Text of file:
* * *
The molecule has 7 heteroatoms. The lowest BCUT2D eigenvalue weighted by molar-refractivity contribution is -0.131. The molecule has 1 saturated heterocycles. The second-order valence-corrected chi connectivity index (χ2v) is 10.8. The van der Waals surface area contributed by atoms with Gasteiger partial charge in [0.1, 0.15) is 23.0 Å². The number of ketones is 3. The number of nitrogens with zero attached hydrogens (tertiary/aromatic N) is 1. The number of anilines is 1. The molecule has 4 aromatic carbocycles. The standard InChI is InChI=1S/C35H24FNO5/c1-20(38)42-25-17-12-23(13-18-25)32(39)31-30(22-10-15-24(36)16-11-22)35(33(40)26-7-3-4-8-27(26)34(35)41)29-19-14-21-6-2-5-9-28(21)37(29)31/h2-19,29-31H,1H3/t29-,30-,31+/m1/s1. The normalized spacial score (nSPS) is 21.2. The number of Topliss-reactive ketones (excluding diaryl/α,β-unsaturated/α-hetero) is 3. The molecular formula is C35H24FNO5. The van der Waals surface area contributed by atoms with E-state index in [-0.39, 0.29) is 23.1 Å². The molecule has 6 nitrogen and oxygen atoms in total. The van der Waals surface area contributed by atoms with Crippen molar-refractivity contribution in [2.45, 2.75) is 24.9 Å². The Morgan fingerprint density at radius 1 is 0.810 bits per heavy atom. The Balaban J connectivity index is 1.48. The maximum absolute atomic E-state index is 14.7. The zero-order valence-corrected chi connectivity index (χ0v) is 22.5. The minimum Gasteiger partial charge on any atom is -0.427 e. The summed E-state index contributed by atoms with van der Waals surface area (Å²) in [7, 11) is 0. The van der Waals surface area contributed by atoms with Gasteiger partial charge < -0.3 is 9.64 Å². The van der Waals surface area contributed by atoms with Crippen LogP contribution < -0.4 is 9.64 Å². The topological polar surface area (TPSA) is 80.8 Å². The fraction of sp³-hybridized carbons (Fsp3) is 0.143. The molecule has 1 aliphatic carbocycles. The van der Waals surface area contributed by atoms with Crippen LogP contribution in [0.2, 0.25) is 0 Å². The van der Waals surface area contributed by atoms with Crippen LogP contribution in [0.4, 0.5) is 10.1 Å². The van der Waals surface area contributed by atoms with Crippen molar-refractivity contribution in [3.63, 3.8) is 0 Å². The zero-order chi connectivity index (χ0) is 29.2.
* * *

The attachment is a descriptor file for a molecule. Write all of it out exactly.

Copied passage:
The molecule has 7 heteroatoms. The lowest BCUT2D eigenvalue weighted by molar-refractivity contribution is -0.131. The molecule has 1 saturated heterocycles. The second-order valence-corrected chi connectivity index (χ2v) is 10.8. The van der Waals surface area contributed by atoms with Gasteiger partial charge in [0.1, 0.15) is 23.0 Å². The number of ketones is 3. The number of nitrogens with zero attached hydrogens (tertiary/aromatic N) is 1. The number of anilines is 1. The molecule has 4 aromatic carbocycles. The standard InChI is InChI=1S/C35H24FNO5/c1-20(38)42-25-17-12-23(13-18-25)32(39)31-30(22-10-15-24(36)16-11-22)35(33(40)26-7-3-4-8-27(26)34(35)41)29-19-14-21-6-2-5-9-28(21)37(29)31/h2-19,29-31H,1H3/t29-,30-,31+/m1/s1. The normalized spacial score (nSPS) is 21.2. The number of Topliss-reactive ketones (excluding diaryl/α,β-unsaturated/α-hetero) is 3. The molecular formula is C35H24FNO5. The van der Waals surface area contributed by atoms with E-state index in [-0.39, 0.29) is 23.1 Å². The molecule has 6 nitrogen and oxygen atoms in total. The van der Waals surface area contributed by atoms with Crippen molar-refractivity contribution in [2.45, 2.75) is 24.9 Å². The Morgan fingerprint density at radius 1 is 0.810 bits per heavy atom. The Balaban J connectivity index is 1.48. The maximum absolute atomic E-state index is 14.7. The zero-order valence-corrected chi connectivity index (χ0v) is 22.5. The minimum Gasteiger partial charge on any atom is -0.427 e. The summed E-state index contributed by atoms with van der Waals surface area (Å²) in [7, 11) is 0. The van der Waals surface area contributed by atoms with Gasteiger partial charge < -0.3 is 9.64 Å². The van der Waals surface area contributed by atoms with Crippen LogP contribution < -0.4 is 9.64 Å². The topological polar surface area (TPSA) is 80.8 Å². The fraction of sp³-hybridized carbons (Fsp3) is 0.143. The molecule has 1 aliphatic carbocycles. The van der Waals surface area contributed by atoms with Crippen LogP contribution in [0.2, 0.25) is 0 Å². The van der Waals surface area contributed by atoms with Crippen LogP contribution in [0.4, 0.5) is 10.1 Å². The van der Waals surface area contributed by atoms with Crippen molar-refractivity contribution in [3.63, 3.8) is 0 Å². The zero-order chi connectivity index (χ0) is 29.2.